There were no obituaries when John Horse died in Mexico
City. He was buried without fanfare in a sixth-class grave.
And so ended one of the more remarkable lives in
nineteenth-century America. Born a nominal slave to Indians
in Spanish Florida, Juan Caballo became a free warrior of
color who helped inspire and lead the largest slave
rebellion in U.S. history. At least twice during the Second
Seminole War, at Fort Brooke and Fort Marion, his daring
helped turn the tide in the largest “Indian” war in U.S.
history. Castigated as a scoundrel by leading U.S.
politicians and generals, he later became their ally. Out
west, alliance deepened into mutual respect, as army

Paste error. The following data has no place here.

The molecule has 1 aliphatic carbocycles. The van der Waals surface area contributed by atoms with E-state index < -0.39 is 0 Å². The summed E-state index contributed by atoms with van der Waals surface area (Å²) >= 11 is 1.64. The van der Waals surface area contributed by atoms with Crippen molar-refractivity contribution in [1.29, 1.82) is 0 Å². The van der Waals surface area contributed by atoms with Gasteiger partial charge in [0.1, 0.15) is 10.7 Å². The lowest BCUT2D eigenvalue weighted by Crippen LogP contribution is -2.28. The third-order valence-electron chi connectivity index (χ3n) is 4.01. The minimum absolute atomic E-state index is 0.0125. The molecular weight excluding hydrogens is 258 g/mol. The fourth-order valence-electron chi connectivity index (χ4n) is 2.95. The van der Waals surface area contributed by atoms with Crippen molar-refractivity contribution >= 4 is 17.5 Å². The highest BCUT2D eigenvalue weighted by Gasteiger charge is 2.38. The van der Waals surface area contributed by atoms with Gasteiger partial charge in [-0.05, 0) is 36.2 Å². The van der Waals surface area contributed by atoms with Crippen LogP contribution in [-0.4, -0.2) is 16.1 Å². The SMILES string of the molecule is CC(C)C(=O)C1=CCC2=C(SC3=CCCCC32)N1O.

officers from the Indian Territory to Washington D.C.
embraced the man and his cause. When a divided country
proved unable to grant his followers the freedom they had
been promised, John Horse led a daring exodus to Mexico,
where he created a safe haven from slavery. Adapting to a
harsh new environment, he became a celebrated figure of the
frontier, and yet his very stature was nearly the cause of
his death at the hands of slave raiders and assassins.
From the onset of the Second Seminole War in 1835 to the
last days of his final mission to Mexico City in 1882, he
dedicated his life to securing a homeland for his family and
followers. He achieved that end with his final action. The
Mexican government secured the land grant, which Porfirio
Diaz and two more Mexican presidents subsequently confirmed.
John Horse’s descendants still live there to this day.
Sources: Porter Black 223-224.
Part 4, Freedom: l